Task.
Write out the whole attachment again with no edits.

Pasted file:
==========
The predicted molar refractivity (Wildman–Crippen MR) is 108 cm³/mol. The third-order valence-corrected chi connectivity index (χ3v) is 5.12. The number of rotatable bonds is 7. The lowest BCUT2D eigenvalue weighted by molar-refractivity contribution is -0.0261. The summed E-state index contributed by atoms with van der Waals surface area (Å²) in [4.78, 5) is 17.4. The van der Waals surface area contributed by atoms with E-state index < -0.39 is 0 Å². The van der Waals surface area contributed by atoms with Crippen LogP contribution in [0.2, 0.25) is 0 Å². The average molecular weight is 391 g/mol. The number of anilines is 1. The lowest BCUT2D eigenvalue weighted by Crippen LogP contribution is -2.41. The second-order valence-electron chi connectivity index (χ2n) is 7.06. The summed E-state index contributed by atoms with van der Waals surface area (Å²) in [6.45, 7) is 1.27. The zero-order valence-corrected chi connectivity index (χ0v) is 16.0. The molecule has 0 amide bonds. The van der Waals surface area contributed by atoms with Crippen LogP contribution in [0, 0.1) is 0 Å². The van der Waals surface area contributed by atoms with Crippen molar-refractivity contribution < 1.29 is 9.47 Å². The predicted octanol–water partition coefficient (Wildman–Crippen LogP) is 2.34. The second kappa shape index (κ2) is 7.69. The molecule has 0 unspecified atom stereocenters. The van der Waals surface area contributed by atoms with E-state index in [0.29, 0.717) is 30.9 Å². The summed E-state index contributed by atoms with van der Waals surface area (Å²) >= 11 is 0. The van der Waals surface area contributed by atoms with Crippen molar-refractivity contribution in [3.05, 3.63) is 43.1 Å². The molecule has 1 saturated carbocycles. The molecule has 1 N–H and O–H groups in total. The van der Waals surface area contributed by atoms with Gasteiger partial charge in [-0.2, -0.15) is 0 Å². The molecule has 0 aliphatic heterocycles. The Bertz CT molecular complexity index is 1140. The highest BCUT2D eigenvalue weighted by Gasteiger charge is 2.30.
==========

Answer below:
The predicted molar refractivity (Wildman–Crippen MR) is 108 cm³/mol. The third-order valence-corrected chi connectivity index (χ3v) is 5.12. The number of rotatable bonds is 7. The lowest BCUT2D eigenvalue weighted by molar-refractivity contribution is -0.0261. The summed E-state index contributed by atoms with van der Waals surface area (Å²) in [4.78, 5) is 17.4. The van der Waals surface area contributed by atoms with E-state index < -0.39 is 0 Å². The van der Waals surface area contributed by atoms with Crippen LogP contribution in [0.2, 0.25) is 0 Å². The average molecular weight is 391 g/mol. The number of anilines is 1. The lowest BCUT2D eigenvalue weighted by Crippen LogP contribution is -2.41. The second-order valence-electron chi connectivity index (χ2n) is 7.06. The summed E-state index contributed by atoms with van der Waals surface area (Å²) in [6.45, 7) is 1.27. The zero-order valence-corrected chi connectivity index (χ0v) is 16.0. The molecule has 0 amide bonds. The van der Waals surface area contributed by atoms with Crippen LogP contribution in [0, 0.1) is 0 Å². The van der Waals surface area contributed by atoms with Crippen molar-refractivity contribution < 1.29 is 9.47 Å². The predicted octanol–water partition coefficient (Wildman–Crippen LogP) is 2.34. The second kappa shape index (κ2) is 7.69. The molecule has 0 unspecified atom stereocenters. The van der Waals surface area contributed by atoms with E-state index in [0.29, 0.717) is 30.9 Å². The summed E-state index contributed by atoms with van der Waals surface area (Å²) >= 11 is 0. The van der Waals surface area contributed by atoms with Crippen molar-refractivity contribution in [3.05, 3.63) is 43.1 Å². The molecule has 1 saturated carbocycles. The molecule has 1 N–H and O–H groups in total. The van der Waals surface area contributed by atoms with Gasteiger partial charge in [-0.2, -0.15) is 0 Å². The molecule has 0 aliphatic heterocycles. The Bertz CT molecular complexity index is 1140. The highest BCUT2D eigenvalue weighted by Gasteiger charge is 2.30.